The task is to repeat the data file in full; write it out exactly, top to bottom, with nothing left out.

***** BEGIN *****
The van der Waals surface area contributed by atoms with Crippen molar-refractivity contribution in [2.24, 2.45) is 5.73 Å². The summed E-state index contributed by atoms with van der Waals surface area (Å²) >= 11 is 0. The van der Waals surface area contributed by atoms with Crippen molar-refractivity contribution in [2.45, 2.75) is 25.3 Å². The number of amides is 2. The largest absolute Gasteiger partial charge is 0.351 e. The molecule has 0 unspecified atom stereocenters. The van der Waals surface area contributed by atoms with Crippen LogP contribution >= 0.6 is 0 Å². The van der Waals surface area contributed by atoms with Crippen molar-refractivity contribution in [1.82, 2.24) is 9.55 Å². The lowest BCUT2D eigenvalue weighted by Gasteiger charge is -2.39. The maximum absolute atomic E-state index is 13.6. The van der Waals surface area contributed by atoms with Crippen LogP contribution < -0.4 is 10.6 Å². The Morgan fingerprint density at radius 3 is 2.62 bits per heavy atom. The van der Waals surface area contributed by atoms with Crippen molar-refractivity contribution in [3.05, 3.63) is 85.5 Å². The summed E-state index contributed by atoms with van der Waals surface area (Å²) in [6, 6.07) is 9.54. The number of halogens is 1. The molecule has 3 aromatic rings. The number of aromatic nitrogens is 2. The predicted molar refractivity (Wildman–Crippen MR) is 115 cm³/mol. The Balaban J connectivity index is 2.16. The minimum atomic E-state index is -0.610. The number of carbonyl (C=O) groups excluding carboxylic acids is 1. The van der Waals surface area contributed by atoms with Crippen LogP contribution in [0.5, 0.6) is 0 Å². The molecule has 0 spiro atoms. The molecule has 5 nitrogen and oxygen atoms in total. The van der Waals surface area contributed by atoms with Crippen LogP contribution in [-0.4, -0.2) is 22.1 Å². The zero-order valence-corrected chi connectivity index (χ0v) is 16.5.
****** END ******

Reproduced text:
The van der Waals surface area contributed by atoms with Crippen molar-refractivity contribution in [2.24, 2.45) is 5.73 Å². The summed E-state index contributed by atoms with van der Waals surface area (Å²) >= 11 is 0. The van der Waals surface area contributed by atoms with Crippen molar-refractivity contribution in [2.45, 2.75) is 25.3 Å². The number of amides is 2. The largest absolute Gasteiger partial charge is 0.351 e. The molecule has 0 unspecified atom stereocenters. The van der Waals surface area contributed by atoms with Crippen LogP contribution >= 0.6 is 0 Å². The van der Waals surface area contributed by atoms with Crippen molar-refractivity contribution in [1.82, 2.24) is 9.55 Å². The lowest BCUT2D eigenvalue weighted by Gasteiger charge is -2.39. The maximum absolute atomic E-state index is 13.6. The van der Waals surface area contributed by atoms with Crippen LogP contribution < -0.4 is 10.6 Å². The Morgan fingerprint density at radius 3 is 2.62 bits per heavy atom. The van der Waals surface area contributed by atoms with Crippen molar-refractivity contribution in [3.05, 3.63) is 85.5 Å². The summed E-state index contributed by atoms with van der Waals surface area (Å²) in [6, 6.07) is 9.54. The number of halogens is 1. The molecule has 3 aromatic rings. The number of aromatic nitrogens is 2. The predicted molar refractivity (Wildman–Crippen MR) is 115 cm³/mol. The Balaban J connectivity index is 2.16. The minimum atomic E-state index is -0.610. The number of carbonyl (C=O) groups excluding carboxylic acids is 1. The van der Waals surface area contributed by atoms with Crippen LogP contribution in [0.5, 0.6) is 0 Å². The molecule has 0 spiro atoms. The molecule has 5 nitrogen and oxygen atoms in total. The van der Waals surface area contributed by atoms with Crippen LogP contribution in [-0.4, -0.2) is 22.1 Å². The zero-order valence-corrected chi connectivity index (χ0v) is 16.5.